Coronavirus: What is 'community spread’ and what do we do about it?

A person in northern California being treated for the novel coronavirus (COVID-19) could be the first case of “community spread” in the United States.

Health officials say they are investigating the person, who is a resident of California's Solano County, located between Sacramento and San Francisco. The person had no known exposure to the virus through travel or close contact with a person who is known to have the virus, California Department of Public Health officials said.

“Community spread” means the virus is circulating among the local community and infecting people without an obvious source of the infection – such as a person who is already ill with the virus – according to the Centers for Disease Control and Prevention.

The CDC is continuing to look for the source of the patient’s infection. It's "possible" that the individual "may have been exposed to a returned traveler who was infected,” the CDC said in the statement.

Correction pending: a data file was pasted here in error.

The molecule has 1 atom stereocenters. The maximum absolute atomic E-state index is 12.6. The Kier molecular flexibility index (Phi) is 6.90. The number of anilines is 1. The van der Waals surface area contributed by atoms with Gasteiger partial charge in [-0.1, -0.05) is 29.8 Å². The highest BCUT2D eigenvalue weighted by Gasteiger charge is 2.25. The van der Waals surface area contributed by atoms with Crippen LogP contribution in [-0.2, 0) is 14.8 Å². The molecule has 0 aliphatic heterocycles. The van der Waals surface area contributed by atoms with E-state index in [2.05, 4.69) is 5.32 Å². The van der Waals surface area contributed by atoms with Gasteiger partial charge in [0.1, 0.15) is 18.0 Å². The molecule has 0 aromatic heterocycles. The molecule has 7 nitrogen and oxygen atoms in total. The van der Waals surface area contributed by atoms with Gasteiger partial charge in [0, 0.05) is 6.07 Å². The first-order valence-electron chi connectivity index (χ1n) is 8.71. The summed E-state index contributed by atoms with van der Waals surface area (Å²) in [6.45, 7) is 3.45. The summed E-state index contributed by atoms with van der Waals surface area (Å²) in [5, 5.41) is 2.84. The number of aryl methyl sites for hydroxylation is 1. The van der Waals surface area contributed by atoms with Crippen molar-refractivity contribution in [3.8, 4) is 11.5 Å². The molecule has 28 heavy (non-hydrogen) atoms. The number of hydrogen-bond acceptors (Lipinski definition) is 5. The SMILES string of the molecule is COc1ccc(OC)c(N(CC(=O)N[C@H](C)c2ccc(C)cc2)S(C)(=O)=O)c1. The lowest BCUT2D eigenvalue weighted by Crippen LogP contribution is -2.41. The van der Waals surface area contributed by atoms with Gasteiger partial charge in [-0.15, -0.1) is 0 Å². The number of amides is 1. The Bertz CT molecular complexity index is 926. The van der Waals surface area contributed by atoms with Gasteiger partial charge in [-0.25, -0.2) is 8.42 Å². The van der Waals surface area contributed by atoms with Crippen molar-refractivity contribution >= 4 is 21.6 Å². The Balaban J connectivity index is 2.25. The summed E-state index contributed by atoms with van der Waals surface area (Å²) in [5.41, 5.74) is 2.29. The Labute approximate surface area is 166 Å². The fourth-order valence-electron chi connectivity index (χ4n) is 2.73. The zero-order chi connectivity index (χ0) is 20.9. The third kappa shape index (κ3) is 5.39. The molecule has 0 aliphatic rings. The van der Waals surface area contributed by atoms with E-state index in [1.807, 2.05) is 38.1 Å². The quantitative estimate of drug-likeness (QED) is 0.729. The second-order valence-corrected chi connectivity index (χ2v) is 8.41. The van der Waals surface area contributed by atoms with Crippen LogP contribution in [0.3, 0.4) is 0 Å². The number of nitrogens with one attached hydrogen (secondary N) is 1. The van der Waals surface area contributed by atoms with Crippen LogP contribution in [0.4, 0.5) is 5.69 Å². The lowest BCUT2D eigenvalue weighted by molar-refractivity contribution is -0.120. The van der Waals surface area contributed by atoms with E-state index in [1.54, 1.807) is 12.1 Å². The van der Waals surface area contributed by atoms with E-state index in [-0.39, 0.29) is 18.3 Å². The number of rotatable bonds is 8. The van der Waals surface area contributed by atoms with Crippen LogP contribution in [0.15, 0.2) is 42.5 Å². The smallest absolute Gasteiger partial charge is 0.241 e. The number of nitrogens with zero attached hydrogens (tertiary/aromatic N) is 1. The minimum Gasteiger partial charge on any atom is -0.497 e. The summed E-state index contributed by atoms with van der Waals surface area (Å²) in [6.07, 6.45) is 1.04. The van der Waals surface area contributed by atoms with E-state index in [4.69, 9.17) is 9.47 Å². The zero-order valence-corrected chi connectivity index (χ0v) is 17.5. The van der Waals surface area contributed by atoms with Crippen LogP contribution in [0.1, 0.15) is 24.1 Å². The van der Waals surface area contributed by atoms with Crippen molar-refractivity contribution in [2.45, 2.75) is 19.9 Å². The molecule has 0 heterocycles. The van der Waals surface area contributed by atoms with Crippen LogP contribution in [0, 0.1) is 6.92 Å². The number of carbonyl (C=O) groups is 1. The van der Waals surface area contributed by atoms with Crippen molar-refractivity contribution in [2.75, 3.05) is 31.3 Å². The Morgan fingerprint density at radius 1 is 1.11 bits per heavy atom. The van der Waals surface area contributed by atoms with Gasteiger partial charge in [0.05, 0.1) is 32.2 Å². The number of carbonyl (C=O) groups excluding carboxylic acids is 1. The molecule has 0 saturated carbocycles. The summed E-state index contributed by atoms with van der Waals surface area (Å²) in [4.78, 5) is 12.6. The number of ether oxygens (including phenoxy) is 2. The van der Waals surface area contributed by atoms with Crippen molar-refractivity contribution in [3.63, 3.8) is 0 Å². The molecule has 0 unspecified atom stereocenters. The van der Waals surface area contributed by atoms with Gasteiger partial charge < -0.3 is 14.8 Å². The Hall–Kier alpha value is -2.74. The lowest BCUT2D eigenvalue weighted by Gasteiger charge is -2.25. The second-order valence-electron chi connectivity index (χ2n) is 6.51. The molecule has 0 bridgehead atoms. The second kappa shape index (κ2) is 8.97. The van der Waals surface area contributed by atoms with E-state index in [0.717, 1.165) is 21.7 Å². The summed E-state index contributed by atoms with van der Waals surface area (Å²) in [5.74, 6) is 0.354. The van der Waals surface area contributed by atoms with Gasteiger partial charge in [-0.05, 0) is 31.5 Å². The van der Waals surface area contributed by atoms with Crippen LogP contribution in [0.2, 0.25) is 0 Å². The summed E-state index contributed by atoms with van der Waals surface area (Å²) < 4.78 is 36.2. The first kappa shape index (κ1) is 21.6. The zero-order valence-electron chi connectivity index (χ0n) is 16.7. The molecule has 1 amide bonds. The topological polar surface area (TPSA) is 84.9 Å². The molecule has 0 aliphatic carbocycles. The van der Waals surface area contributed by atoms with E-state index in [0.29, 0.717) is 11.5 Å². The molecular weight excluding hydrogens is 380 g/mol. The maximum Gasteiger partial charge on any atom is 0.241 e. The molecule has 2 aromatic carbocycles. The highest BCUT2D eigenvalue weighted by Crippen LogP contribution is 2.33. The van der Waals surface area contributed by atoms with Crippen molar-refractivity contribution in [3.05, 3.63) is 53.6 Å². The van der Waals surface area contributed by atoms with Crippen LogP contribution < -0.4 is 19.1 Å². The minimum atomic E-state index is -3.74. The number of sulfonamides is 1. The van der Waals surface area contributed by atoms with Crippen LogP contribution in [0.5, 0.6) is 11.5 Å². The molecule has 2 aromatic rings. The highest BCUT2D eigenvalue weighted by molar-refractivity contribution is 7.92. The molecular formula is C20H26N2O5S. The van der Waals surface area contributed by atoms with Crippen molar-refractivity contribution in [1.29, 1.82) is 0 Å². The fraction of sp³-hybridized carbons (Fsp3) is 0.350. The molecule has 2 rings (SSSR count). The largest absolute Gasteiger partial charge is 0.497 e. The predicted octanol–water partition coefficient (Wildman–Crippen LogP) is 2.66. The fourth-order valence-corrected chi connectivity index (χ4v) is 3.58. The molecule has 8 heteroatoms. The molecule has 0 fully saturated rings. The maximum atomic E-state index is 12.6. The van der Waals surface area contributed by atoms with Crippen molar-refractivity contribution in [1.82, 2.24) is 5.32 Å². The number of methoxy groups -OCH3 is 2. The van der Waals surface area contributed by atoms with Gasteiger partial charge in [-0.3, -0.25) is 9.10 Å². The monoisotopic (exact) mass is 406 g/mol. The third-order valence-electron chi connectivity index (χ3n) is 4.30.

The other known cases of CODI-19 in the U.S. can be tracked to someone who traveled outside of the U.S. or who has been in contact with someone who did.

The California patient has not traveled outside of the U.S. and had not appeared to have had contact with someone who did.

“It’s the first signal that we could be having silent transmission in the community,” Lawrence Gostin, director of the World Health Organization Collaborating Center on National and Global Health Law, told The Los Angeles Times. “It probably means there are many more cases out there, and it probably means this individual has infected others, and now it’s a race to try to find out who that person has infected.”

Community spread could be caused by contact with surfaces that have the virus on them. Health officials suggest that people remember to wash hands as a defense against the virus, stay away from people who are coughing or sneezing and stay home if you are feeling ill.